Tulsa Honor Academy Students Use Math, Science To Prepare For Great Raft Race
TULSA, Oklahoma - There are only about 50 spots left for the Great Tulsa Raft Race, and this weekend is your last chance to sign up.
But teams have already been busy building their rafts.
Some kids at Tulsa Honor Academy are just ten, 11 and 12 but they're already taking an engineering class, and their first project is to build a raft to compete with the local pros.
"We're going to be making stuff that we haven't made before," said student Ismael Ponce.
The students have been sketching their designs, learning about the math and physics needed to make them work and comparing notes so they enter their best one.
Eight different classes will each enter a raft. While the design stage is right now, next week they will actually start to build the rafts.
It's a class project that has been inspired by the community coming together to make the Great Tulsa Raft Race a 'Tulsa staple' once again and in the process ignite the imagination and determination of some of our great young minds.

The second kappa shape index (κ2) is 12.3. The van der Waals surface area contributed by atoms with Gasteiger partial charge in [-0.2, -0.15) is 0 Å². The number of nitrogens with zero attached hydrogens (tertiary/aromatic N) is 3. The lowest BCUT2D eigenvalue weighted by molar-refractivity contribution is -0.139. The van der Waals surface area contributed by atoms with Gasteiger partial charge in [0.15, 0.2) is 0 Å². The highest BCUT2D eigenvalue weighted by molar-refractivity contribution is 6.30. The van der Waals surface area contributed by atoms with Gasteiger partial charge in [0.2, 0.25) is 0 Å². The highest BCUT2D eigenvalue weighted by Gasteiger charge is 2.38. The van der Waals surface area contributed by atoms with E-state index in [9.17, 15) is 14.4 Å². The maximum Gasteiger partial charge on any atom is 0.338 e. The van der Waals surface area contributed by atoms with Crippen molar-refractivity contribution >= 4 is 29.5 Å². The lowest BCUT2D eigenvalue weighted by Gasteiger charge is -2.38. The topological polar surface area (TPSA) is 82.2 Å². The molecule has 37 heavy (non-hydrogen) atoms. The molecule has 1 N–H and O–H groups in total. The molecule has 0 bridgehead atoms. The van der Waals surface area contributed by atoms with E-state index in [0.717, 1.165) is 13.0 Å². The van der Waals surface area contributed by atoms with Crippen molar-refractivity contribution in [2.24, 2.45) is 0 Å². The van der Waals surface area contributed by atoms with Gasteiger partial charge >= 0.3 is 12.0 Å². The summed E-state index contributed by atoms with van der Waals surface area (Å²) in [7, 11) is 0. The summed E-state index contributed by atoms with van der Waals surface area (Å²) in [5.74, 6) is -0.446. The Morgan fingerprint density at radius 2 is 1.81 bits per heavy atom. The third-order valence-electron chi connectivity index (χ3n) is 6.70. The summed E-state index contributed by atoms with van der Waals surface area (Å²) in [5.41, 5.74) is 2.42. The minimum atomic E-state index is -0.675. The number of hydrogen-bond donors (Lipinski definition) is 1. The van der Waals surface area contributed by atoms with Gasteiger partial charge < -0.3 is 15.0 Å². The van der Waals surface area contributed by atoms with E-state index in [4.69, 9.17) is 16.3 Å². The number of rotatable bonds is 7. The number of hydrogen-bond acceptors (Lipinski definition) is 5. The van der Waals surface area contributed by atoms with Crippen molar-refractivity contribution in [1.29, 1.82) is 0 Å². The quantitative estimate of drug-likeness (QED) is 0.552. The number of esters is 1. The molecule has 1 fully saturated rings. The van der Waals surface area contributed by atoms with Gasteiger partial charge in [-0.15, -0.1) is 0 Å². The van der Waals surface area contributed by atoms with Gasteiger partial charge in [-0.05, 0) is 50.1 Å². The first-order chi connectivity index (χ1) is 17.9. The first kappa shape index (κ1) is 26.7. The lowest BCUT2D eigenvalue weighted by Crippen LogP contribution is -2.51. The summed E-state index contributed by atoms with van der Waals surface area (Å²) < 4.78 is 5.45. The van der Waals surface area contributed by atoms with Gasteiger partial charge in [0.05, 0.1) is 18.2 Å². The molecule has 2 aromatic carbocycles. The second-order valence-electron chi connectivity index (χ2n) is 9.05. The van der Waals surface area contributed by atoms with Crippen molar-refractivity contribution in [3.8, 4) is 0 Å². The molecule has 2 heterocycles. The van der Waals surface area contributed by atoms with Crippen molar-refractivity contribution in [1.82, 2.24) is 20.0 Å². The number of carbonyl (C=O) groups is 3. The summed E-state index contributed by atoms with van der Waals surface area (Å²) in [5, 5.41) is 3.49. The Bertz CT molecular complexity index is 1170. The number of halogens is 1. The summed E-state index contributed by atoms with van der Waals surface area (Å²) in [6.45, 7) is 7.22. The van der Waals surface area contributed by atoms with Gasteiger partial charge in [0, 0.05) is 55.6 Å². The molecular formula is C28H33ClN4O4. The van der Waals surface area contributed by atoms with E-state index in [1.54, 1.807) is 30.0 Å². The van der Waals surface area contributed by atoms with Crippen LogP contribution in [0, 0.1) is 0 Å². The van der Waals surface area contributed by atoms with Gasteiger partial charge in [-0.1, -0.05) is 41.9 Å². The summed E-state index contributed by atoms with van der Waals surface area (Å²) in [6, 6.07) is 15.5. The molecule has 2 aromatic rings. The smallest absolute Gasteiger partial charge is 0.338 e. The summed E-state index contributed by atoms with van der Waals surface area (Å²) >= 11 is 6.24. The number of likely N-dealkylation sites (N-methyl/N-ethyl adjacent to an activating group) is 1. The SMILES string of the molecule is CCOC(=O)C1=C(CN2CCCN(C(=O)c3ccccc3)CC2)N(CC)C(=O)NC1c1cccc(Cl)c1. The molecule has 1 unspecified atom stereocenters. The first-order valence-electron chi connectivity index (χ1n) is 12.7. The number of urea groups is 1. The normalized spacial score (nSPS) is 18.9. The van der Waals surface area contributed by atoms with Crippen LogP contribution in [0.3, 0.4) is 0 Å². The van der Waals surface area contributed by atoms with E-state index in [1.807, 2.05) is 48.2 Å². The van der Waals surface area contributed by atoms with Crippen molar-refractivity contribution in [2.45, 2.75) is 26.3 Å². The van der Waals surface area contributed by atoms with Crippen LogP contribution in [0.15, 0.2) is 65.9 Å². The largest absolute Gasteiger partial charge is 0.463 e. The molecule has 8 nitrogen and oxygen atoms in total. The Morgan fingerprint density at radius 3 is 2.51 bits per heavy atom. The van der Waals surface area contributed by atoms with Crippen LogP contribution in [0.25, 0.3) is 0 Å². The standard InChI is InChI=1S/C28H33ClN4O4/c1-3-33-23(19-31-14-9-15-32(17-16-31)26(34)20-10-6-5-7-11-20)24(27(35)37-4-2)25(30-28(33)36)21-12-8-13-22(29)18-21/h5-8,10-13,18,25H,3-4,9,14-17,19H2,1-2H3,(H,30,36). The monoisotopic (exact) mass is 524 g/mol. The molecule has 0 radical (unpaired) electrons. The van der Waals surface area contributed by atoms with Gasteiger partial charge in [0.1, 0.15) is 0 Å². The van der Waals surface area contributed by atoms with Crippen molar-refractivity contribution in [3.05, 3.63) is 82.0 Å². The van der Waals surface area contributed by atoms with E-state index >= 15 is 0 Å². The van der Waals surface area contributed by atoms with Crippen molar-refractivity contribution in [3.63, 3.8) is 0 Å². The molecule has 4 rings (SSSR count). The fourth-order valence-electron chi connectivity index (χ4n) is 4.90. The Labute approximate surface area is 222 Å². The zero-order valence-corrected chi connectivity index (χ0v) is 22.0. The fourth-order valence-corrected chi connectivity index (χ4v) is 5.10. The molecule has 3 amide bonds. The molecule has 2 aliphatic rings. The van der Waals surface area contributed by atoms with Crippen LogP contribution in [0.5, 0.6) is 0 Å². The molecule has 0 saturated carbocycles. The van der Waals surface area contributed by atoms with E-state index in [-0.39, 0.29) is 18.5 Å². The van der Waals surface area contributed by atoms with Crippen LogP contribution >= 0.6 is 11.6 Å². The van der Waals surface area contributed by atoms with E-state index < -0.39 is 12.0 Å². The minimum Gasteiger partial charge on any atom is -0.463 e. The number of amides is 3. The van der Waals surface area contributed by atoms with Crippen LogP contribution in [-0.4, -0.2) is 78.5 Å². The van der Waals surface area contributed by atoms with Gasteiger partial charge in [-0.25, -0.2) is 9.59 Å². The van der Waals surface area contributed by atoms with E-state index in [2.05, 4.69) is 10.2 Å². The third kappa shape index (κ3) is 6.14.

Ponce is one of 206 kids at the school. Ninety-eight percent of them qualify for free and reduced lunch, yet they have a 97 percent attendance rate. These kids are driven to succeed.
"You're trying to make it float, but then it doesn't float, and so you are determined to actually make it float,” said Ponce. “So you actually keep trying, and trying, and trying to make it float to make it perfect."
The kids are being taught by former electrical engineer Ryan Atkins who says he couldn't be any happier and proud to see his students so interested in using math and science to have fun.
"It gets the kids excited about math and science, and the practical applications of it," said Atkins.
Visit the following link to register for the race: Tulsa's Great Raft Race